I entered My Wife's Nutty in the 2006 Buzz-Off competition and got comments that it didn't have enough hop character to balance it in the Northern category, and would be better as a Southern Brown - However this is a new batch and I feel that it *IS* hoppier, so I am torn between putting it in the same category where it only got 31/50 last time or trying a different one entirely - namely the American Brown. It doesn't have American hops, so that is probably a bad idea (used Bullion and Kent Golding, I think) which probably means I should stick to English Northern or Southern.

I am entering my dad's bourbon porter in two categories, both the wood aged and robust porter, because I don't know how best to categorize it. The oak and bourbon flavors only come through in the aftertaste, and it grows slowly as you sip your way through the beer - so the judges are likely not to get much of it with only 2oz. It may end up having too much oak & bourbon for just robust porter, but not enough for the wood-aged category - that would suck.

So if I enter things as listed above, I am looking at losing basically 16 beers and $41 to entry fees, but that's cool with me. Hopefully I'll walk away with a ribbon or two for it, and I'll definitely get lots of good feedback... hopefully constructive and informative, although that isn't always the case.

I think the next competition that has a firm date on the schedule is this year's Buzz-Off in summer, so I'll have several months to build my bottle inventory back up... and I'll have a whole new batch of beers to try out in that competition.

Wednesday, January 10, 2007


New year brew year

I may have very well brewed my best belgian ever.

Saturday (Jan 6th) was my first beer brewed in 4 weeks. Last was my homegrown ale on December 10th. Amazing that I only brewed 5 gallons in December - but we were gone for 2 weeks on vacation to Atlanta, so I shouldn't be suprised. I brewed 5 gallons of a belgian-style strong dark ale, which I intend to bottle-condition in corked belgian 750mL bottles. I'm pretty excited about it, and am happy as can be brewing again - I almost forgot how much I enjoy it. I used a whole bottle (16 oz) of Dark Candi Syrup and the Unibroue yeast strain (Wyeast 3864) so it should turn out pretty good, and different than anything else I've brewed to date.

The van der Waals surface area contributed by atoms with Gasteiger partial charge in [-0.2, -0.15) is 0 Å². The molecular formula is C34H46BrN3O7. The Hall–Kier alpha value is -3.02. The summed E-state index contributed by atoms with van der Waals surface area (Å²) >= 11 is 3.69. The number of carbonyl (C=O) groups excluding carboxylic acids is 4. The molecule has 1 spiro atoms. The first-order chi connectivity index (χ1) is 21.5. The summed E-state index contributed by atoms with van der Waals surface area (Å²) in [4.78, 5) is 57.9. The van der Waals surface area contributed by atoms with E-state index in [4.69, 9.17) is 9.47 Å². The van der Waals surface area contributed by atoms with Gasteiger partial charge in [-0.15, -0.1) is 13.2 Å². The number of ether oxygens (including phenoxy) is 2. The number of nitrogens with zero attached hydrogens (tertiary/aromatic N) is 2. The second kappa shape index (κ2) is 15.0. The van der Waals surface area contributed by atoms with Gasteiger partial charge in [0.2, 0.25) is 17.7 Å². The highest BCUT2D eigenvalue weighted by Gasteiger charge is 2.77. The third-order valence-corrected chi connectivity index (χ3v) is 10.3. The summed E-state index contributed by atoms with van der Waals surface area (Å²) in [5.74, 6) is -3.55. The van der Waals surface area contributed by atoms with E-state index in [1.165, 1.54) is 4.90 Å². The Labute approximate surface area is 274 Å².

I also took a key learning from my last batch of Dubbel and mashed at a higher temperature since I managed to ferment that last batch down to 1.009 (Yikes!!!) Maybe it was the yeast's fault (WLP530 Abbey Ale).... Oliver reported similar results, although he managed to ferment down to 1.006...

It is now 4 days after brewing, and primary fermentation has been winding down for a day or so. Let me tell you - if the aromas that are coming from the fermenter are any indication of how the beer tastes - I am going to be a REALLY happy man.

The floor corker I got for christmas just totally rocks out. I can't wait to use it on this batch of beer... and many others this year. I am more than willing to share if any of you out there are interested in corking one of your batches.

I've got a ton of bottles out in my garage again that need the PBW cleaning and label-stripping treatment... Many of them are belgian-style bottles (Many many thanks to John Biggins!!!!) so I can avoid the exhorbitant $20/case of 12 price that you must buy them for. Unfortunately several of them have some sort of wicked screen printing on them (Corsendonk Brown, Unibroue Terrible, and of course all the Delerium bottles) so I am not sure I can use them. I tried using lacquer thinner to get the paint off, and it was completely ineffective... I am suspecting that the paint is probably some oven-cured enamel that was baked on (and may have fused with the glass). I haven't given up hope on them yet... but I am struggling with what my next step should be. At some point the effort to remove the paint is going to outweigh the cost of buying them new... particularly if I can get them cheap from Victory Brewing Co. in the spring. Anyone out there got new ideas? I've already ruled out paint thinner, lacquer thinner, acetone, and "Goof Off!".